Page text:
Saturday, June 13, 2015

Triskaidekaphilia: 'The Thirteen Chairs' (1969)

On the 13th of each month, I write about a movie whose title contains the number 13. 

I'm sort of surprised that The Thirteen Chairs (also known as 12 + 1) isn't more well-known, or at least more widely available, since it features Sharon Tate's final onscreen performance before her death, plus a small role for a hammy Orson Welles as a hammy stage actor. The movie itself is a pretty dreadful slapstick comedy, based very loosely on the same novel that inspired the Mel Brooks movie The Twelve Chairs. Vitorio Gassman plays Italian-American barber Mario, who inherits a dilapidated house in England from his late aunt. The only assets left in the estate are the titular 13 chairs, which he promptly sells to an antique store to attempt to recover some of his expenses. Immediately thereafter, he discovers a note from his aunt saying that her actual fortune is hidden in one of the chairs. 

So he recruits Pam (Tate), the bubbly antique-store clerk, to help him track down the chairs in the hands of their various buyers all across Europe. They encounter a whole range of crazy situations, including the aforementioned Welles, playing a theater impresario who buys some of the chairs to use in his stage production of Dr. Jekyll and Mr. Hyde. Gassman mugs like crazy as he attempts to slash open each chair (the chairs make an exaggerated "sproing!" noise when they're cut open), but Tate is a little more subdued. Mario and Pam inexplicably fall in love, and their romance starts with an extremely rapey scene in which Pam hides the info about the chairs' buyers in her bra, and Mario basically sexually assaults her to get at it. The whole movie has a very sexual vibe, with plenty of nudity and various women jumping into bed with the apparently irresistible Mario.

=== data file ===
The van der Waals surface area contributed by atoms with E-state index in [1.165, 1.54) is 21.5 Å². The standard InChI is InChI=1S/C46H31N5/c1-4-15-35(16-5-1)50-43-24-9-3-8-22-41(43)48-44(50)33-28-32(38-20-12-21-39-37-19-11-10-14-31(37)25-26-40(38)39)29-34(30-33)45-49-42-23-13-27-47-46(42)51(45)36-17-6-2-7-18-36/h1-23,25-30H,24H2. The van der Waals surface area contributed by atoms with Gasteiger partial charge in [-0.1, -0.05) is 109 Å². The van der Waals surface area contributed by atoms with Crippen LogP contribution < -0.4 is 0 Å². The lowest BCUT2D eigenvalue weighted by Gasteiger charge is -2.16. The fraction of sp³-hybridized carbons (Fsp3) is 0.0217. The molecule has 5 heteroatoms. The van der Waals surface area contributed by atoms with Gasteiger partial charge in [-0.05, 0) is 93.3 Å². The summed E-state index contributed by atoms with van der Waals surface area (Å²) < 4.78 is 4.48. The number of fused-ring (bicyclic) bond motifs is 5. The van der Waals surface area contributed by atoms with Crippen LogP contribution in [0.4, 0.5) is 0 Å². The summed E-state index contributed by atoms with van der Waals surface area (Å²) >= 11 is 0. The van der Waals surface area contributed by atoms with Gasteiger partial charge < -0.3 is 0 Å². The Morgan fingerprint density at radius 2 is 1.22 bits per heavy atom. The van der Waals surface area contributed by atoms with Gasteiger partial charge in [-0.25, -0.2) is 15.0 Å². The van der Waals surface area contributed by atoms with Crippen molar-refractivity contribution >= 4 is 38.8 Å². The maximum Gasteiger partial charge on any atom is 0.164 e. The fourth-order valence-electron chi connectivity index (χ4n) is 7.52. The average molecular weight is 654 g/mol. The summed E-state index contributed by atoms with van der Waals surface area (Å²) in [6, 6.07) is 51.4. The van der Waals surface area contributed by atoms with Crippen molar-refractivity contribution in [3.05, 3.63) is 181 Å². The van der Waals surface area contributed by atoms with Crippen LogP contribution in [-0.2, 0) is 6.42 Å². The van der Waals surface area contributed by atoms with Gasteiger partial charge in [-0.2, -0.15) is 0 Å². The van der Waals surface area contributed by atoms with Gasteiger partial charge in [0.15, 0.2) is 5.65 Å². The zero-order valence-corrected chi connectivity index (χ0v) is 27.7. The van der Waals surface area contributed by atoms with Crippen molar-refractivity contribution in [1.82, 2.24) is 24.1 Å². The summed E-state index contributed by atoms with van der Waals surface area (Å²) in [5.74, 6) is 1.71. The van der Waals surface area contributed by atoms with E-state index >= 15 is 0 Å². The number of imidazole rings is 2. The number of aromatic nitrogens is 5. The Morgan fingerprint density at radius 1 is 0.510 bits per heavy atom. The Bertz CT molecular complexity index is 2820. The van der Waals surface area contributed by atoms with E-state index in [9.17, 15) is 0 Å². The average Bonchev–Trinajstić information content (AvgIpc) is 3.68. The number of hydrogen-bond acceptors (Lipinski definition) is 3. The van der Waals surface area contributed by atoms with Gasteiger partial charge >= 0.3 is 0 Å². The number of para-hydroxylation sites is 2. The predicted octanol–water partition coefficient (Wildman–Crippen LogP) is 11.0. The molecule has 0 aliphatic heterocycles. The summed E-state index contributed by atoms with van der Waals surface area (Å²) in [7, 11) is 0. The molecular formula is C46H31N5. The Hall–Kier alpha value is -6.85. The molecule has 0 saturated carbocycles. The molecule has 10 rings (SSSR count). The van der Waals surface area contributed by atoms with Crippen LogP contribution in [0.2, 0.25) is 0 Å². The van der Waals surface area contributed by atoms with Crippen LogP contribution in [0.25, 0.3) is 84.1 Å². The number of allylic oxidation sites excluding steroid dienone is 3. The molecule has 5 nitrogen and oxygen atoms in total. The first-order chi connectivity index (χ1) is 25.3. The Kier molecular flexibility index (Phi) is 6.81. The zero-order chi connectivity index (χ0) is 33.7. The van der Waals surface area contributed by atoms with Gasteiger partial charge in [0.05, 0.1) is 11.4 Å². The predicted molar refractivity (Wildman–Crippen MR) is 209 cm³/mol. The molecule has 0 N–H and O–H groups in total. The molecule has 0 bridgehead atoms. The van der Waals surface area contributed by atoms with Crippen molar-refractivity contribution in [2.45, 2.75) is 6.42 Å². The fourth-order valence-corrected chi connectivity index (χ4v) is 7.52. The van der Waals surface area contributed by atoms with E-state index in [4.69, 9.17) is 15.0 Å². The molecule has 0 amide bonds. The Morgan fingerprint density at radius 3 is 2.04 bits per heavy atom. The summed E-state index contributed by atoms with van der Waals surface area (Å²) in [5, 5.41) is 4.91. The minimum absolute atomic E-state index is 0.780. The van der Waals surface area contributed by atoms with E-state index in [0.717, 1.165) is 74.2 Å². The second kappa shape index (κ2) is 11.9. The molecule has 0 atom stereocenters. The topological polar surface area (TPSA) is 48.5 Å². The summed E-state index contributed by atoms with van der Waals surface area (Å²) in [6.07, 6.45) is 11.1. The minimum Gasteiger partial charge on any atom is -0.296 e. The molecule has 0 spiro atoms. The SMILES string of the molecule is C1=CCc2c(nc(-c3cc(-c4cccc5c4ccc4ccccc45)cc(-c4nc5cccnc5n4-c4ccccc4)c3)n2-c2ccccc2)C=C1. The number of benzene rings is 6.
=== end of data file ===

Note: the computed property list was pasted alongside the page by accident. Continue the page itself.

As is common with international productions like this, the cast is a hodgepodge of accents and backgrounds, including legendary Italian neo-realist director Vittorio De Sica as an Italian count who purchases some of the chairs (and then seduces Pam, apparently, because everything in this movie ends up being sexual). The humor is mostly belabored and unfunny, including the old chestnut of the fast-motion chase scene set to wacky music (there is a lot of wacky music). As the chairs keep getting split up and sent to new buyers before Mario and Pam can track them down, the plot becomes more and more tedious. The movie ends with a shrug and a totally random windfall for the hapless Mario, but he's such a smug douchebag that it's hard to feel good about his getting the riches he's been chasing.

So maybe it's not all that surprising that this movie is so obscure (I managed to watch it in nine parts posted on YouTube). For Tate or Welles obsessives, it might be worth tracking down for the sake of completism, but otherwise it's a forgettable little oddity, a comedy that attempts to combine various cultural sensibilities and just ends up an indistinct mush.

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